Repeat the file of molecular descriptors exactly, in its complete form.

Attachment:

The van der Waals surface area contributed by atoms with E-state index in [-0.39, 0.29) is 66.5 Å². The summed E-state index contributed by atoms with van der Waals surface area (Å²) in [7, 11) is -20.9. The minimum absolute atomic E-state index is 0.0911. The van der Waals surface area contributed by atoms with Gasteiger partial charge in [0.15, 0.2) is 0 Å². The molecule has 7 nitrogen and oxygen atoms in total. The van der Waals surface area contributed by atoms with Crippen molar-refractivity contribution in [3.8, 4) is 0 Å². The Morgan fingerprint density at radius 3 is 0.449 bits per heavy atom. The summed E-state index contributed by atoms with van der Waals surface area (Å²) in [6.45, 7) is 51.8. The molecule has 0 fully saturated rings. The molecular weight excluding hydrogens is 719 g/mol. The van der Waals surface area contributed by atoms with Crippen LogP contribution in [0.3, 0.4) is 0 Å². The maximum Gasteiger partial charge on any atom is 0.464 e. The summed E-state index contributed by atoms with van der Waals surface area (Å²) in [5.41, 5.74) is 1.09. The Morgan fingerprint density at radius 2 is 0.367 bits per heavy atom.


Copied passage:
The van der Waals surface area contributed by atoms with E-state index in [-0.39, 0.29) is 66.5 Å². The summed E-state index contributed by atoms with van der Waals surface area (Å²) in [7, 11) is -20.9. The minimum absolute atomic E-state index is 0.0911. The van der Waals surface area contributed by atoms with Gasteiger partial charge in [0.15, 0.2) is 0 Å². The molecule has 7 nitrogen and oxygen atoms in total. The van der Waals surface area contributed by atoms with Crippen molar-refractivity contribution in [3.8, 4) is 0 Å². The Morgan fingerprint density at radius 3 is 0.449 bits per heavy atom. The summed E-state index contributed by atoms with van der Waals surface area (Å²) in [6.45, 7) is 51.8. The molecule has 0 fully saturated rings. The molecular weight excluding hydrogens is 719 g/mol. The van der Waals surface area contributed by atoms with Crippen LogP contribution in [0.3, 0.4) is 0 Å². The maximum Gasteiger partial charge on any atom is 0.464 e. The summed E-state index contributed by atoms with van der Waals surface area (Å²) in [5.41, 5.74) is 1.09. The Morgan fingerprint density at radius 2 is 0.367 bits per heavy atom.